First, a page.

Facebook secretly deleted messages Mark Zuckerberg sent on Messenger

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Facebook has admitted the company has been secretly deleting messages sent on Messenger by founder and CEO Mark Zuckerberg. “After Sony Pictures’ emails were hacked in 2014 we made a number of changes to protect our executives’ communications,” says a Facebook spokesperson in a statement to TechCrunch. “These included limiting the retention period for Mark’s messages in Messenger. We did so in full compliance with our legal obligations to preserve messages.”

Old Facebook messages sent by Zuckerberg have simply vanished in some existing threads, and TechCrunch reports that affected messages no longer appear in Facebook’s download your information tool. Recent messages from Zuckerberg reportedly remain in some users’ inboxes, and the…

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The Verge – All Posts

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26 of the 115 most popular VPNs are secretly keeping tabs on you

How Complete Beginners are using an ‘Untapped’ Google Network to create Passive Income ON DEMAND


A recent investigation into 115 of the world’s most popular VPN services revealed that many are antithetical to their stated claims. To build trust, providers make promises not to track users through logs or other identifying information. But as a popular VPN comparison site found out, this isn’t always true. The Best VPN recently peeked under the hood of over 100 of the biggest VPN services. All told, 26 of them collect three or more important log files that could contain personal and identifying information — things like your IP address, location, bandwidth data, and connection timestamps. For VPN users,…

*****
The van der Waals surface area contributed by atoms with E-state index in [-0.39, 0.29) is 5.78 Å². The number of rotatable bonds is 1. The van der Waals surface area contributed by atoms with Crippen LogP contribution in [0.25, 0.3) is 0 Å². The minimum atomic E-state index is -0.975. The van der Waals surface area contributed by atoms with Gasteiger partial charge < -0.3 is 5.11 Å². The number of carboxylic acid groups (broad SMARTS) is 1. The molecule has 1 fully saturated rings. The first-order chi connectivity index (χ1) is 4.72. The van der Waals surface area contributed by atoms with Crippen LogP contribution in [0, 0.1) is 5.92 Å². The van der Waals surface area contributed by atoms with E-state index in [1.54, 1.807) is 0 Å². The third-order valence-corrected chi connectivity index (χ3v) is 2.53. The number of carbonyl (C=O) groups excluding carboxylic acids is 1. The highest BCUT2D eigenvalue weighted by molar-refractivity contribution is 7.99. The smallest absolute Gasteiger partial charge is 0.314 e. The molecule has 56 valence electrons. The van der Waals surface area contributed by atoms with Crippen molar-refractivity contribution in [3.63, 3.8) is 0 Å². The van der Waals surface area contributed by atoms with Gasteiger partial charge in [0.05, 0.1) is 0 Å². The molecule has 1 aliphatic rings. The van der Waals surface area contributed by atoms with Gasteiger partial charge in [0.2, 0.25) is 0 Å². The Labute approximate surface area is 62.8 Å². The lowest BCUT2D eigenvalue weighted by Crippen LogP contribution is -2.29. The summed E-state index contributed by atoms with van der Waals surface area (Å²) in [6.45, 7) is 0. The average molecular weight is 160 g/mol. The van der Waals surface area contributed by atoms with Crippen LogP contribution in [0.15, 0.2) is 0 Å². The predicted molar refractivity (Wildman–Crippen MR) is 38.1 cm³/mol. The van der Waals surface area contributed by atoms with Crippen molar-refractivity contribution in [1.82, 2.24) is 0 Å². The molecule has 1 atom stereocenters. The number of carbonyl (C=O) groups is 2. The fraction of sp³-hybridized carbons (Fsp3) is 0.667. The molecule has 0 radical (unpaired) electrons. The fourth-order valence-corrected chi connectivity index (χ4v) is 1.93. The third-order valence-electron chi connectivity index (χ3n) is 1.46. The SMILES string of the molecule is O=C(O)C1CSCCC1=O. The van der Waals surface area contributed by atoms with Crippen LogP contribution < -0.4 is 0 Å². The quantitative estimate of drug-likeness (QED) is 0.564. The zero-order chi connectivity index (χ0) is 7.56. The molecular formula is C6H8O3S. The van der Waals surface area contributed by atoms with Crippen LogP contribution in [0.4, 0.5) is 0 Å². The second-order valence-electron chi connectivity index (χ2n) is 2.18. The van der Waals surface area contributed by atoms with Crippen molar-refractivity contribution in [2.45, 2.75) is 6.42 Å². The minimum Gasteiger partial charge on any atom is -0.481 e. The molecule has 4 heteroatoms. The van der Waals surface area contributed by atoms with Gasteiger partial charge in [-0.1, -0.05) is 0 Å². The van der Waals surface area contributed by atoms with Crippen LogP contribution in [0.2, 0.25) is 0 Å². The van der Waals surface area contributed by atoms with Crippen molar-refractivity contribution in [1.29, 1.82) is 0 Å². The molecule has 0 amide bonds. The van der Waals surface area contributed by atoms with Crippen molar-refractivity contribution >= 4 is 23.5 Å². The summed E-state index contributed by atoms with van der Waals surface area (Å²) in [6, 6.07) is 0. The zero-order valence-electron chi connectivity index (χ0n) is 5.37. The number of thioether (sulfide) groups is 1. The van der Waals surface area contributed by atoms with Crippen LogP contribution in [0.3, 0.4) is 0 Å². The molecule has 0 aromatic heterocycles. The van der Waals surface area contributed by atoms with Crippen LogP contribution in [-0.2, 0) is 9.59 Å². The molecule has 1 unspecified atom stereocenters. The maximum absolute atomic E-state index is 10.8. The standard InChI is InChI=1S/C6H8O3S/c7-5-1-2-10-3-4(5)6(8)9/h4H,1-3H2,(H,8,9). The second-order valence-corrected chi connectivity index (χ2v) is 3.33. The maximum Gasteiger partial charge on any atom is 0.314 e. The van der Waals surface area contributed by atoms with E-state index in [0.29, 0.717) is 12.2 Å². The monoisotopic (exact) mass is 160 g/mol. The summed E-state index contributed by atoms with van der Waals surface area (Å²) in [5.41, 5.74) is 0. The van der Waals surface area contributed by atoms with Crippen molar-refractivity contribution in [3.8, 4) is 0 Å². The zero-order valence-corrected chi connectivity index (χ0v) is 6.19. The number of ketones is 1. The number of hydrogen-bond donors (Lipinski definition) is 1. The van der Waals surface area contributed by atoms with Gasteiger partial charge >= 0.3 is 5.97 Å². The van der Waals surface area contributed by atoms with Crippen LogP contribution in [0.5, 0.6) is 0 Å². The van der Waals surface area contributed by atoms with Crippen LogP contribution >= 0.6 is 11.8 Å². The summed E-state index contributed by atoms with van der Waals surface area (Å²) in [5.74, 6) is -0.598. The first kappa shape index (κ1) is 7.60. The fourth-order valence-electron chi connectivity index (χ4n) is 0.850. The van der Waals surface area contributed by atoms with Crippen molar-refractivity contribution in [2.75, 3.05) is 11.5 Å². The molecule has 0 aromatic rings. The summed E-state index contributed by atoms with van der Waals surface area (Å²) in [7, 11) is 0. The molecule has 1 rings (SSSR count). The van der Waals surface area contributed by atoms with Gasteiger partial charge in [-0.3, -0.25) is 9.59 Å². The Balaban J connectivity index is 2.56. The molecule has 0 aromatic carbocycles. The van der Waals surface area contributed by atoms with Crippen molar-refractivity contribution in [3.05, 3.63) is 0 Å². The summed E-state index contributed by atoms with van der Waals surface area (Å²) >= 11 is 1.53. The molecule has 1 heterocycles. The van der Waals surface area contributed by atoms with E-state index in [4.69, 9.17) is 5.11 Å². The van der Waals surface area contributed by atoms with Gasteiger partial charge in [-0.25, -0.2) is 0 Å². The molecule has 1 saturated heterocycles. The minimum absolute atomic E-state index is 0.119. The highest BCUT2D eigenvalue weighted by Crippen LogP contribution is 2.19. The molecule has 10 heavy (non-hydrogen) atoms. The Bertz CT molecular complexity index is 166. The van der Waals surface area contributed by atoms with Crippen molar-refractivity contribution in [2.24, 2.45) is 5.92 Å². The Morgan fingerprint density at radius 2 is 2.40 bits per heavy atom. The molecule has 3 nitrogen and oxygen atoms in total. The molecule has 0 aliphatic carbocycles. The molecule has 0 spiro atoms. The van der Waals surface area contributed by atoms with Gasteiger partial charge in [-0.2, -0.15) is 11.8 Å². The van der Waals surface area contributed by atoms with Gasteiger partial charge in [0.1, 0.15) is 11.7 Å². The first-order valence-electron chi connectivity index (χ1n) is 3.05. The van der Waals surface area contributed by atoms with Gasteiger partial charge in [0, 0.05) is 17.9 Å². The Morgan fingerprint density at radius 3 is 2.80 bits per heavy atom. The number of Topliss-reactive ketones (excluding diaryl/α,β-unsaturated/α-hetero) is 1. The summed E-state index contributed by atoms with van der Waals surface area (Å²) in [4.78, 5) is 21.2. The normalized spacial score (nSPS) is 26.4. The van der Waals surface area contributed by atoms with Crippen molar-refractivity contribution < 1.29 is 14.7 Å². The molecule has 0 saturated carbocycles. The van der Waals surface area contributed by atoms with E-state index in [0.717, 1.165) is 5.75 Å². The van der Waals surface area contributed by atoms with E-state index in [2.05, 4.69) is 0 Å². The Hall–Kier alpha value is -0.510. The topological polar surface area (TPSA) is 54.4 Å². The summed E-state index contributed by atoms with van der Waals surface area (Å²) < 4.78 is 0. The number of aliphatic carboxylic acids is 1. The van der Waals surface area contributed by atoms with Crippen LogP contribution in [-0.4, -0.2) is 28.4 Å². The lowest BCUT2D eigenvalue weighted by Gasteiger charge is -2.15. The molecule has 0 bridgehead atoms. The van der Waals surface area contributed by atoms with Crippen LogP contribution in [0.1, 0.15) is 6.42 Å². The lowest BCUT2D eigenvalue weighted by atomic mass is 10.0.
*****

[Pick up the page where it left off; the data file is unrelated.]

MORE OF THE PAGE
This story continues at The Next Web
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Apple Secretly Developing Its Own MicroLED Displays For iPhone And Apple Watch

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Apple is secretly developing its own MicroLED displays for future iPhone and Apple Watch devices in order to reduce its reliance for screens from Samsung and LG.

[ Continue reading this over at RedmondPie.com ]

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Bloomberg: Apple secretly building its own MicroLED screens for future devices, starting with Apple Watch

How Complete Beginners are using an ‘Untapped’ Google Network to create Passive Income ON DEMAND

A new report from Bloomberg this evening says that Apple is “designing and producing its own device displays,” which is a first for the company. Citing people familiar with the situation, the report explains that Apple using a secret manufacturing facility near its headquarters in California…

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Cities’ “Smart” Led Streetlights May Be Secretly Watching Over You

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Streetlights are designed to make urban life easier, but also safer. Illuminating your walk home or run through the park, streetlights are comforting, whether or not they actually deter crime. State of the art LED lamps that are progressively replacing older, glitchy models in a number of American cities may be a welcome development as they improve the network’s energy efficiency.